My friend ordered the Herring Sampler ($12), while I had the Salmon Sampler ($18), and we each sampled each other’s plates. My friend observed that my appetizer had “enough salmon to feed all of Chelsea.” Okay, not quite, but it was a large portion. On days when I’ve had a full lunch, it could be dinner all by itself. But it is also perfectly prepared, and not at all “fishy.”

Quite to our surprise, the kitchen sent out mid-course plates, compliments of the house. We aren’t celebrities or regulars, and we weren’t spending much on liquor, so this was most unexpected. My friend was served a lobster roll, while I got a plate of duck carpaccio.

For the entrees, my friend had the Swedish meatballs ($18), one of chef Marcus Samuelson’s specialties, made with beef, veal, and pork. It was an enormous portion, and even after I shared a bit of it, she was unable to finish. I ordered the hog smoked salmon, which was poached in wine, cauliflower, pearl onions and lentils. (I know, salmon twice — what was I thinking)? This was a bit bland, as I am wont to find with fish courses, but technically excellent. The kitchen recommends paired wines with each entree, and we adopted their excellent suggestions ($14 ea.).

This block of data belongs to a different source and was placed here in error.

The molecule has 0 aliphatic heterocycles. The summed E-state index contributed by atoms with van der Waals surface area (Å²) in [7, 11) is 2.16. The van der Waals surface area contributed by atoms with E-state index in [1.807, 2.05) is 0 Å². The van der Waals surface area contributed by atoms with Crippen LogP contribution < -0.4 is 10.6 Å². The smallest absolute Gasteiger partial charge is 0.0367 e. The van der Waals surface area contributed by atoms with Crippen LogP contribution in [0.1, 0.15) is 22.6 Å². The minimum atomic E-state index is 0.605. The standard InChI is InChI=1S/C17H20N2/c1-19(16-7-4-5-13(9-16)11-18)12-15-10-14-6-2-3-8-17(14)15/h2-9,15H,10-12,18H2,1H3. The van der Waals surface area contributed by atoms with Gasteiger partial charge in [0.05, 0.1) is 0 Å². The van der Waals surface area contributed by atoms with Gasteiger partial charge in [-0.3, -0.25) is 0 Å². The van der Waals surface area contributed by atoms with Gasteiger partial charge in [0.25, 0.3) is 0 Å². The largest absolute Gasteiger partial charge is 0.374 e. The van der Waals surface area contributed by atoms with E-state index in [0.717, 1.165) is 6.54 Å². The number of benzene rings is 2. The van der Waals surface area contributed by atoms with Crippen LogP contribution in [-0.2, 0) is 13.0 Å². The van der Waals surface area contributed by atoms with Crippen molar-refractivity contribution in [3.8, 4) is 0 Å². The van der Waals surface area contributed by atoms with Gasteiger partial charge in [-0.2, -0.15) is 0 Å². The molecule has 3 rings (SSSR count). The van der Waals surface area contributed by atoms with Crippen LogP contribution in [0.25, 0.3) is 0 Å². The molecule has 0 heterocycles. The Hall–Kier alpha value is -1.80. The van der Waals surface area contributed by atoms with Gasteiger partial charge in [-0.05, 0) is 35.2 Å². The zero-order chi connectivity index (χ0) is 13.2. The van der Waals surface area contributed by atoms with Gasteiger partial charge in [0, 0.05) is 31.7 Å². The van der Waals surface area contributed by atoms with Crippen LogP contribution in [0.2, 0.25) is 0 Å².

When my friend ordered, our waiter noted that her appetizer and entree choice were both on the prix fixe, so she might as well get that, and have dessert in the bargain. She had the Arctic Circle, a terrific goat cheese parfait with blueberry sorbet and passion fruit curd. Although I had not ordered dessert, the kitchen sent out a plate of chocolate cake for me anyway, compliments of the house.

We left Aquavit happy as could be, stuffed to the gills, and eager to try the main dining room. The bill for all of that food was just $121 with tax. I left a 25% tip.

Aquavit Cafe (65 E. 55th St. between Park & Madison Aves, East Midtown)

Food: ***
Service: ***
Ambiance: **
Overall: ***